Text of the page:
|Volunteers put the finishing touches on Plot 48B|
And, also as I have written, I have to do my job with a light touch. A plot in the community garden may be a limited, sought-after town benefit; but having one ought to be fun. Having someone continually nag you to do something is definitely not ‘fun’ and, after a while, a gardener will say to himself or herself, ‘To hell with all this. I’m going to the Cape.’ If that happens enough times, I run out of people on the waiting list and plots begin growing up in weeds.
|It's a big garden - 76 gardeners in 70 plots|
In mid-June, I began to notice one garden was developing a weed problem. I sent an email. A week later, I had neither received a written response (‘sorry, I’m on vacation…’) nor did I see evidence of weeding. Another email went out. Still no reply.
|Plot 48B had grown up in weeds|
So, I did something I’ve done a handful of times: I put out a plea to help rescue the plot. In a simpler time (before March 2020), I would sent out my request to a dozen long-time gardeners with big hearts and open calendars. I would name a date and time, and expect enough of them to show up such that, in some fixed number of hours, we could correct whatever problem needed to be addressed. This year, social distancing made that impossible. Instead, I sent my request to the entire garden, telling everyone to do what they could on their own schedule, and to keep six feet apart in doing so.
At least 20 of the 76 gardeners responded. Each day, the garden showed tangible improvement. By this past Friday, I could write the plot holder and say, ‘I think you can do the rest. You have a lot of friends here.’ A few hours later, though, I received an unexpected reply: even with the reclamation, she would be unable to continue for this season. With regret, she was giving up her plot.
And, I had my own dirty little secret: by mid-July, no one wants to start gardening. It’s too damn hot and there’s not enough season remaining to grow the 'fun' crops. By mid-July, everyone who might have thought about gardening in April has made other plans.
Some stories have unexpected plot twists, and this is one of those. That same day I also received an email from one of our gardeners – a wonderful woman who is a professor at Wellesley College –wondering if surplus vegetables might be collected for a group of two dozen food-insecure international students remaining on campus for the summer. All on-campus food service had been shut down, supermarkets were miles away, and the students’ budgets were tight to non-existent.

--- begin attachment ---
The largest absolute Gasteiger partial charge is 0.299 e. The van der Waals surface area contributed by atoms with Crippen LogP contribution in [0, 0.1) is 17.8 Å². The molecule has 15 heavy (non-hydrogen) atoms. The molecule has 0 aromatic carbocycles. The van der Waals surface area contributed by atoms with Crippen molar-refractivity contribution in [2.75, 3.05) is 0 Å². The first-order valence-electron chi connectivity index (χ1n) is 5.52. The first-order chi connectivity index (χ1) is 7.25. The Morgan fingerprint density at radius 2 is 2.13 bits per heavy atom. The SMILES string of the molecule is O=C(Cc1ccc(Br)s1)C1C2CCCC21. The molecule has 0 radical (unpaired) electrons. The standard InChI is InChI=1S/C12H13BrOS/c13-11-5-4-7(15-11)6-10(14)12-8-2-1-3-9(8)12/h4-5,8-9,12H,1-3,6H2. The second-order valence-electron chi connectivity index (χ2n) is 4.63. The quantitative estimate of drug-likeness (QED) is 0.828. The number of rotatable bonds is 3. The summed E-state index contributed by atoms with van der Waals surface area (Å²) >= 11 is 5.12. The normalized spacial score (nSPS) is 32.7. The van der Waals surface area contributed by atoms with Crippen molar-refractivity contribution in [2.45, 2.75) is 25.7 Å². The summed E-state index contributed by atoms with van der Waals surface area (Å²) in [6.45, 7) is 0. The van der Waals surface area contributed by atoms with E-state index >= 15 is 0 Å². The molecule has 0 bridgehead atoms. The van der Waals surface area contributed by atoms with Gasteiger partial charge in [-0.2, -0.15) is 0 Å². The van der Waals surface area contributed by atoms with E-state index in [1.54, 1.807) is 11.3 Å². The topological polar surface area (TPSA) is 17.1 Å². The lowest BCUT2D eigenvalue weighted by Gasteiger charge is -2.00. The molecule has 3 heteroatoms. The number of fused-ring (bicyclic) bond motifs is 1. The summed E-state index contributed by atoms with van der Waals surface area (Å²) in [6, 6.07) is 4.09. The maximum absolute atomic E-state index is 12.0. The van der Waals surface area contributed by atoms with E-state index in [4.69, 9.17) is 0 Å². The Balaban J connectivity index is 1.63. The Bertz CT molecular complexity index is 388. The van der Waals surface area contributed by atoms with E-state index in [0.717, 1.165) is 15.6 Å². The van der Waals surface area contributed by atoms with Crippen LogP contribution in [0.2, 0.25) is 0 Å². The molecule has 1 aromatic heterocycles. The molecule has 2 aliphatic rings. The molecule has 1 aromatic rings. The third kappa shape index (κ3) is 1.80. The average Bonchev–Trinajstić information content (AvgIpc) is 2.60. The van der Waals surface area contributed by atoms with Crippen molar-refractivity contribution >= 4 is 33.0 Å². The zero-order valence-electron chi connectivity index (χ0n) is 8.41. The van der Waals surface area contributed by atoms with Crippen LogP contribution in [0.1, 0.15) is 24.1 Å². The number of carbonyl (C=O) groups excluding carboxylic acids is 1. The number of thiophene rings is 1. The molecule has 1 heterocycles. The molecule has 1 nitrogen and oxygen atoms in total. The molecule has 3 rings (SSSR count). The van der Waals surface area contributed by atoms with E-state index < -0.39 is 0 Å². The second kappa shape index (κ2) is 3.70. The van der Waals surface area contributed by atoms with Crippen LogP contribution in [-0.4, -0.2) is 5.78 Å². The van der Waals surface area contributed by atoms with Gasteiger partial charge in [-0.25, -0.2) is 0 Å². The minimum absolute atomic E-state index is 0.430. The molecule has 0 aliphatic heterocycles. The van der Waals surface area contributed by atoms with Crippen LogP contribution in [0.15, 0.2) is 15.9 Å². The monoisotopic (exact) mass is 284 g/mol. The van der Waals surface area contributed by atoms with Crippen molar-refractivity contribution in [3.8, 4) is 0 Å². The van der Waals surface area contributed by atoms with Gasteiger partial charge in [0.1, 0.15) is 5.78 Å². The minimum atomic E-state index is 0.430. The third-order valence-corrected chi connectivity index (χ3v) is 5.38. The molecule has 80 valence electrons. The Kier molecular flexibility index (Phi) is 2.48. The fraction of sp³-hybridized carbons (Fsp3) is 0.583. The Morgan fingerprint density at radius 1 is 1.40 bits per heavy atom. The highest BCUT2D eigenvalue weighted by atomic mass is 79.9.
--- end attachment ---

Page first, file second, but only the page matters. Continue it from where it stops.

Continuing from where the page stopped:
|Except in 2020, we regularly put|
out bins for the Food Cupboard
This morning brought the final plot twist. As volunteers were putting the final touches on cleaning and re-planting the garden, yet another of our members came by to help out. She is on staff at Babson College in Wellesley. When she heard about the Wellesley College students, she said she had just been made aware of a similar number of international students at Babson who also face food insecurity until classes begin in September. Then, half an hour later, the lady who has long coordinated the community garden collection for the Food Cupboard, also dropped by and said, yes, the Food Cupboard bins are all available and will be in place for our use.
|A proud occupation|
when things like this
It is events like these that make being a garden ogre a proud occupation.
This afternoon I emailed everyone in the garden and told them they should take a bow. This is what a Community Garden is supposed to be about.